N. Korea warns it can launch ICBM ‘anytime and anywhere’
By KIM GAMEL | STARS AND STRIPES Published: January 9, 2017
SEOUL, South Korea — North Korea warned it can launch an intercontinental ballistic missile “anytime and anywhere,” the latest salvo in a war of words over the communist state’s nuclear-weapons program.
The statement, carried Sunday on the state-run Korean Central News Agency, came a week after North Korean leader Kim Jong Un said preparations to test an ICBM have “reached the final stage.”
That prompted U.S. President-elect Donald Trump to respond by tweeting: “It won’t happen!”
KCNA, quoting a spokesman for North Korea’s Foreign Ministry, stepped up the threat.
“The ICBM will be launched anytime and anywhere determined by the supreme headquarters of [North Korea],” the news agency reported.
It didn’t mention Trump by name but appeared to allude to his incoming administration, which has yet to issue a clear policy on dealing with the communist foe.
“Anyone who wants to deal with [North Korea] would be well advised to secure a new way of thinking after having clear understanding of it,” KCNA said.
The message blamed the U.S. for antagonizing Pyongyang and forcing it to develop the long-range weapon in what it insists is self-defense.
It also denounced remarks by U.S. Deputy Secretary of State Antony Blinken, who said North Korea has shown a “qualitative improvement in their capabilities” and vowed that Washington would maintain sustained pressure and sanctions against the country.
It’s unclear how close the North is to achieving its goal of developing a nuclear-tipped ICBM that could reach the U.S. mainland. Experts have said Pyongyang could have one ready as early as 2020, but so far has displayed such a missile only during military parades and has not yet flight-tested one.
The country also has demonstrated clear technical progress with an unprecedented number of ballistic missile tests and two underground nuclear explosions last year.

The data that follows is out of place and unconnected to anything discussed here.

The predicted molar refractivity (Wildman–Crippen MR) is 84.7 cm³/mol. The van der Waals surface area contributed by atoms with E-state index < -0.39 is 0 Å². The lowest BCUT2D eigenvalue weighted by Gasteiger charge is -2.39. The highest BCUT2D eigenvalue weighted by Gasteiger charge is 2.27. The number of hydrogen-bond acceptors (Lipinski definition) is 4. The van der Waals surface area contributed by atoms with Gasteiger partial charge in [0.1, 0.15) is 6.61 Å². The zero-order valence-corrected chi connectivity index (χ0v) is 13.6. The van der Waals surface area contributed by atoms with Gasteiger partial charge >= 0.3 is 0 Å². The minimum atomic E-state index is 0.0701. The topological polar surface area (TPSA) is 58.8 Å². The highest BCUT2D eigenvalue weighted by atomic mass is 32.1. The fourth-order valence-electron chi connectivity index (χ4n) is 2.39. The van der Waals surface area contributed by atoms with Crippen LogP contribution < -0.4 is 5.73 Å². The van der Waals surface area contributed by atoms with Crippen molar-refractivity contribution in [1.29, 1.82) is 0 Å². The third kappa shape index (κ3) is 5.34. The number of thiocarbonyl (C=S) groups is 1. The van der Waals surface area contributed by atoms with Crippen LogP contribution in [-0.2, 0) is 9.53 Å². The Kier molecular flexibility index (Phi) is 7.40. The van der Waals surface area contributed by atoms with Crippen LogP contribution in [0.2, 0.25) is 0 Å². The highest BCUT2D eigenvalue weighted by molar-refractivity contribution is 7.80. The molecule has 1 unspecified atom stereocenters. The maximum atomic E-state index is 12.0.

U.S. Defense Secretary Ash Carter promised to shoot down any missiles that threaten the U.S. or its allies, although he stressed that would not include missiles test-fired into the sea.
“We only … would shoot them down, and that is use an interceptive for that purpose, if it was threatening. That is, if it were coming towards our territory or the territory of our friends and allies,” he said in an interview this weekend on NBC’s “Meet the Press.”
South Korea’s Ministry of National Defense said Monday it is closely monitoring the possible launch of road-mobile KN-08 or KN-14 missiles. It also warned the North would face retaliation and harsher sanctions for any provocation.
So far a series of toughened U.N. and other international sanctions have failed to curb the isolated country’s nuclear ambitions.
South Korea’s Unification Ministry, which oversees inter-Korean affairs, called the warning an effort to persuade the U.S. to change its longstanding policies in dealing with the North, which rely heavily on sanctions and diplomatic pressure.
“It seems to have been put out as a means of pressure on the U.S. We see they have the intention of changing U.S. attitudes (toward Pyongyang) … and an intention to shift the blame on others when they stage future launches,” ministry spokesman Jeong Joon-hee told a media briefing.
Meanwhile, a high-profile North Korean defector said the regime hopes to complete development of an ICBM by the end of this year or early 2018.
“North Korea has set the goal of developing miniaturized nuclear weapons that can fit atop a missile capable of reaching the U.S. by the end of 2017 or early 2018 as it takes into account political transitions in South Korea and the U.S.,” Thae Yong-ho told the Yonhap news agency.
Thae, the former North Korean deputy ambassador to London who defected to the South last summer, also said the threat of a launch appeared to be a negotiating tactic.
“Whether North Korea test-fires an ICBM this year … will depend on Seoul and Washington’s response to this issue,” he was quoted as saying in the interview Sunday.
Stars and Stripes reporter Yoo Kyong Chang contributed to this report.